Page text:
Describe Action Research as a Process and an approach

Action research may be described as a process, that is as an ongoing series of events and actions. It may be defined as follows:

                Action Research is the process of systematically collecting research data an ongoing system relative to some objective, goal, or need of that system; feeding these data back into the system; taking actions by altering selected variables within the system based both on the data and on hypotheses; and evaluating the results of actions by collecting more data.

This definition characterizes action research in terms of the activities comprising the process. First, the researcher takes a static picture of an organization. On the basis of “what exists”, hunches and hypotheses suggest actions typically entail manipulating variables in the system that are action researcher’s control, which often means doing something differently from the way it has always been done.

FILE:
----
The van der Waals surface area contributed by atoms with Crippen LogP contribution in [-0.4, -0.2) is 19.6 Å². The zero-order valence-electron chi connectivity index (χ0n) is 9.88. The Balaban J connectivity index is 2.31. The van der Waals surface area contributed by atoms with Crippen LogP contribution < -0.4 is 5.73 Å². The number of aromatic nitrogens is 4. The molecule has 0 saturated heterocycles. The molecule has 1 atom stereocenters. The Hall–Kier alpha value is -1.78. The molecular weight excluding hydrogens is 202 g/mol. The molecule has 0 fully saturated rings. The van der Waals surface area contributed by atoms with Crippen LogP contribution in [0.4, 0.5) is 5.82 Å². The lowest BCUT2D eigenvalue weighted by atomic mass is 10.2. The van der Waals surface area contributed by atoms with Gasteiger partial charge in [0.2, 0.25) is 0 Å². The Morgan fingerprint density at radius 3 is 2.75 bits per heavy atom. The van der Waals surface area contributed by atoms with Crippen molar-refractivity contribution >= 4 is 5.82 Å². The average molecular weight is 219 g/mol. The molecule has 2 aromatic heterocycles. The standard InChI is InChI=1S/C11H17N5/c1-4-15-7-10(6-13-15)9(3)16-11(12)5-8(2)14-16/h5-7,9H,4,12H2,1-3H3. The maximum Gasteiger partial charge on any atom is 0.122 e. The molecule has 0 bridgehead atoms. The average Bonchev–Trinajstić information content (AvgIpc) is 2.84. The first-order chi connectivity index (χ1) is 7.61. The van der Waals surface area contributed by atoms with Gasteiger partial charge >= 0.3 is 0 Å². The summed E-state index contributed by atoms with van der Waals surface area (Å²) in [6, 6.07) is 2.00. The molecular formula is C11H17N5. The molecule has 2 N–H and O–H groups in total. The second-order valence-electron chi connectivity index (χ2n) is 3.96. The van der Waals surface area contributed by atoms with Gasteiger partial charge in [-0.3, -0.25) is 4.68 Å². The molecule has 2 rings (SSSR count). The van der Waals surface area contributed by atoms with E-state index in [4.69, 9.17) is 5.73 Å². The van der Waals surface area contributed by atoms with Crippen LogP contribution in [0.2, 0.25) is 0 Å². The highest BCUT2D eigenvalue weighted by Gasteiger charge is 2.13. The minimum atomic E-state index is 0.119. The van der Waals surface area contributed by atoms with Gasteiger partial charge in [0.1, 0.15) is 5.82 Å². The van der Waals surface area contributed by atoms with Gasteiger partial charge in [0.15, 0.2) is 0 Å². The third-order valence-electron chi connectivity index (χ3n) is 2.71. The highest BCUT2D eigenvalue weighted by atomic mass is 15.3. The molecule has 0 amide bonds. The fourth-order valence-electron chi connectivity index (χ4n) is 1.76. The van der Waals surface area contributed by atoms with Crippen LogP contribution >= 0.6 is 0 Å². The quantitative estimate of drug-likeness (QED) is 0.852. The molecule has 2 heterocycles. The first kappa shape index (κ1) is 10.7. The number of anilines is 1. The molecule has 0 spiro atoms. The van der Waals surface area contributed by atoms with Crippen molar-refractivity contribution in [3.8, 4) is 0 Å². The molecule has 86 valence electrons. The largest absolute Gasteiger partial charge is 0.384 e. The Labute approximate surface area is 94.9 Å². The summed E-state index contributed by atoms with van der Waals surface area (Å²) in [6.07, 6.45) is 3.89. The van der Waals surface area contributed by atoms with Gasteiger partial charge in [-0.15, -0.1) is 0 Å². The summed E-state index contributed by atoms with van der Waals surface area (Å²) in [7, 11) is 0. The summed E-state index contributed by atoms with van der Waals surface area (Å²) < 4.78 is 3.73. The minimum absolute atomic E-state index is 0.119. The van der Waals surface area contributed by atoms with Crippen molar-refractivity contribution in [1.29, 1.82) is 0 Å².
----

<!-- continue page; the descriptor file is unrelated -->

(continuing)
French shows how action research can be used as a generic process on organization development. This process is iterative and cyclical. He clarifies the model as follows:

The key aspects of the model are diagnosis, data gathering, and feedback to the client group, data discussion and work by the client group, action planning, and action. The sequence tends to the cyclical, with the focus on new or advanced problems as the client group learns to work more effectively together.

Action research is a process in two different ways. It is sequence of events and activities within each iteration ( data collection, feedback, and taking action based on the data) ; and it is a cycle of iterations of these activities, sometimes treating the same problem several times and then moving to different problems.

Action research may also be described as an approach to problem solving, thus suggesting its usefulness as a model, guide, or paradigm. Used in this way, action research may be defined as a follows: